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FDIC Bank Deposit Insurance (United States): Some Things you did not Know (and Should)

Posted by commendatori on July 30, 2008


Many people have written to us asking about the safety of banks outside the United States. Obviously, most of these questions have come from Americans who are trying to make a comparison between FDIC, or government bank account insurance, and any similar type of insurance or bank safety programs. While having a government insurance program in place to protect depositors is a wonderful idea, one should be very clear about exactly what kind of coverage exists (and if the government sponsored insurance company is financially solvent or capable of addressing a true banking crisis). We only mention this because, while FDIC allows many people to sleep better at night, as a solvent insurance company, in my opinion FDIC is somewhat of a sham. In the least, it is certainly NOT what most people think it is.
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You are correct if you say, It is better than nothing. However, one should compare apples to apples when looking at foreign banks and how much is kept on reserve to cover failed banking institutions. In many countries, the Central Bank of the country is charged with this responsibility and the reserve requirement is often as high as 5% or more of each bank’s deposits. In other words, which number is greater, 5% or 1.38%? (See the FDIC information below, whereby in reality only 1.38% is in reserve for the entire insured number of banking deposits).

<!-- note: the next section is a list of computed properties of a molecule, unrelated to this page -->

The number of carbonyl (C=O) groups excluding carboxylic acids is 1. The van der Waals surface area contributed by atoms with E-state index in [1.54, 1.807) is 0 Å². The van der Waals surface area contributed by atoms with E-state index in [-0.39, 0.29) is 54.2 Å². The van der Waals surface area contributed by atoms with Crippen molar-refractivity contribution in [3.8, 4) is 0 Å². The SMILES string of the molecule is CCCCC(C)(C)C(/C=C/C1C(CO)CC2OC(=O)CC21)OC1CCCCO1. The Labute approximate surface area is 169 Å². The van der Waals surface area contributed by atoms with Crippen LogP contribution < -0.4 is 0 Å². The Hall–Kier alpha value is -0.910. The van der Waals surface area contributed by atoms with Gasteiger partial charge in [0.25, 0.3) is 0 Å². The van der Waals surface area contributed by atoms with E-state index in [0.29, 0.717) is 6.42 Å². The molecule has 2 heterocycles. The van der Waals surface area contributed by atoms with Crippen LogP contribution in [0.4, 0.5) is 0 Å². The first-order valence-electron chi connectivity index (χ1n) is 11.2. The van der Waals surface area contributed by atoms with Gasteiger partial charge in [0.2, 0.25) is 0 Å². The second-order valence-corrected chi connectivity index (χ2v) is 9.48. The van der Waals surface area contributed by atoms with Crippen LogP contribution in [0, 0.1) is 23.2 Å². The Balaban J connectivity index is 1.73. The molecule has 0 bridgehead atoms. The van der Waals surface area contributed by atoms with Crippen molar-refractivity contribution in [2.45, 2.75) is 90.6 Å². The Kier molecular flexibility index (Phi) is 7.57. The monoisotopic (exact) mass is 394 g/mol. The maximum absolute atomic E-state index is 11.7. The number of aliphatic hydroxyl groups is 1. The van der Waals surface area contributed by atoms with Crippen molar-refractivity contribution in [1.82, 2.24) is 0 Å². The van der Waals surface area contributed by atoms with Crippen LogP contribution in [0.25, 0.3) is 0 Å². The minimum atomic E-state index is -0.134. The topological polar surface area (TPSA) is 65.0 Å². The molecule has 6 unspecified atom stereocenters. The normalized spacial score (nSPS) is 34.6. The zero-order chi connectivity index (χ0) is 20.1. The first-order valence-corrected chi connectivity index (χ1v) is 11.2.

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What about FDIC, with it’s US$ 29 Billion Dollars (1998 figures) in the bank insurance fund? Well, according to FDIC statistics, there are 77 commercial banks with US$ 10 Billion Dollars or more on deposit. This means it only takes 3 out of these 77 very large banks to fail, and the FDIC insurance fund is wiped out once again (See 1991 & 1992 statistics).
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The following information should be very interesting for you, if you have a bank account in the US.
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How many Americans knew that the FDIC Bank Insurance Fund (BIF) was broke in 1991, to the tune of negative US$ 7 Billion Dollars and also broke in 1992 to the tune of US$ 100 Million Dollars? Not only was the bank insurance fund insolvent in these years, it was in debt!
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A quote from 1998 FDIC Report to Congress:
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The BIF (Bank Insurance Fund) has grown steadily from a negative fund balance of $7 billion at year-end 1991 to $29.6 billion at year-end 1998. Here is the Link, so you can read for yourself:
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http://www.fdic.gov/about/strategic/report/98Annual/cond.html
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Also, as of 1998, for each US$ 100 Americans have on deposit with US banks, the FDIC can only cover US$ 1.38 if all US banks (covered by FDIC) go under. Now how comforted are you, knowing your account is covered by FDIC insurance? See the FDIC’s own statistics here: